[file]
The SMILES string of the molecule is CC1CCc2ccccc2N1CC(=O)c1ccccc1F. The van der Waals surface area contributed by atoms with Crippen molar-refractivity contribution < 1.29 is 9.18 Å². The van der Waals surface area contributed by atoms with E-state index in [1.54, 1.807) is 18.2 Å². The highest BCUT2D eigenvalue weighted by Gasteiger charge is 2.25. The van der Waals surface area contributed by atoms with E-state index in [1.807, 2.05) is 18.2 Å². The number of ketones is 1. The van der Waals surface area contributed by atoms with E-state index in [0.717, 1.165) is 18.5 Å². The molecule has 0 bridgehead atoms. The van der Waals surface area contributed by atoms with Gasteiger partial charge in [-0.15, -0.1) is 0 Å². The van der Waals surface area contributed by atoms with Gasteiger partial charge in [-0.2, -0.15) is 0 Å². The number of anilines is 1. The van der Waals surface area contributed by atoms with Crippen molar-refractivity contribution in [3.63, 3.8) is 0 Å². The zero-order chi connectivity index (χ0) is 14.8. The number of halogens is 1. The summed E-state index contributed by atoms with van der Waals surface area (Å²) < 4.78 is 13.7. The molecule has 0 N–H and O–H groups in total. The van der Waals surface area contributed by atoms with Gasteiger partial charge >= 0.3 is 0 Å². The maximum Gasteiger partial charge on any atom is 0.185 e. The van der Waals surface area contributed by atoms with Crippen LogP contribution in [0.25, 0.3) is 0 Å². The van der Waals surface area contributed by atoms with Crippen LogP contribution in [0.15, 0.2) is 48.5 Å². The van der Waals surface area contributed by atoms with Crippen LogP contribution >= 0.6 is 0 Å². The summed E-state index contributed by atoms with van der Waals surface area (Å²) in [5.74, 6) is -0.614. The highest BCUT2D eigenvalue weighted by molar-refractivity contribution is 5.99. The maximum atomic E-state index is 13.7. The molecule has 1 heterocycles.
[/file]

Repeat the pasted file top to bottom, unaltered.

The SMILES string of the molecule is CC1CCc2ccccc2N1CC(=O)c1ccccc1F. The van der Waals surface area contributed by atoms with Crippen molar-refractivity contribution < 1.29 is 9.18 Å². The van der Waals surface area contributed by atoms with E-state index in [1.54, 1.807) is 18.2 Å². The highest BCUT2D eigenvalue weighted by Gasteiger charge is 2.25. The van der Waals surface area contributed by atoms with E-state index in [1.807, 2.05) is 18.2 Å². The number of ketones is 1. The van der Waals surface area contributed by atoms with E-state index in [0.717, 1.165) is 18.5 Å². The molecule has 0 bridgehead atoms. The van der Waals surface area contributed by atoms with Gasteiger partial charge in [-0.15, -0.1) is 0 Å². The van der Waals surface area contributed by atoms with Gasteiger partial charge in [-0.2, -0.15) is 0 Å². The number of anilines is 1. The van der Waals surface area contributed by atoms with Crippen molar-refractivity contribution in [3.63, 3.8) is 0 Å². The zero-order chi connectivity index (χ0) is 14.8. The number of halogens is 1. The summed E-state index contributed by atoms with van der Waals surface area (Å²) < 4.78 is 13.7. The molecule has 0 N–H and O–H groups in total. The van der Waals surface area contributed by atoms with Gasteiger partial charge >= 0.3 is 0 Å². The maximum Gasteiger partial charge on any atom is 0.185 e. The van der Waals surface area contributed by atoms with Crippen LogP contribution in [0.25, 0.3) is 0 Å². The van der Waals surface area contributed by atoms with Crippen LogP contribution in [0.15, 0.2) is 48.5 Å². The van der Waals surface area contributed by atoms with Crippen LogP contribution >= 0.6 is 0 Å². The summed E-state index contributed by atoms with van der Waals surface area (Å²) in [5.74, 6) is -0.614. The highest BCUT2D eigenvalue weighted by molar-refractivity contribution is 5.99. The maximum atomic E-state index is 13.7. The molecule has 1 heterocycles.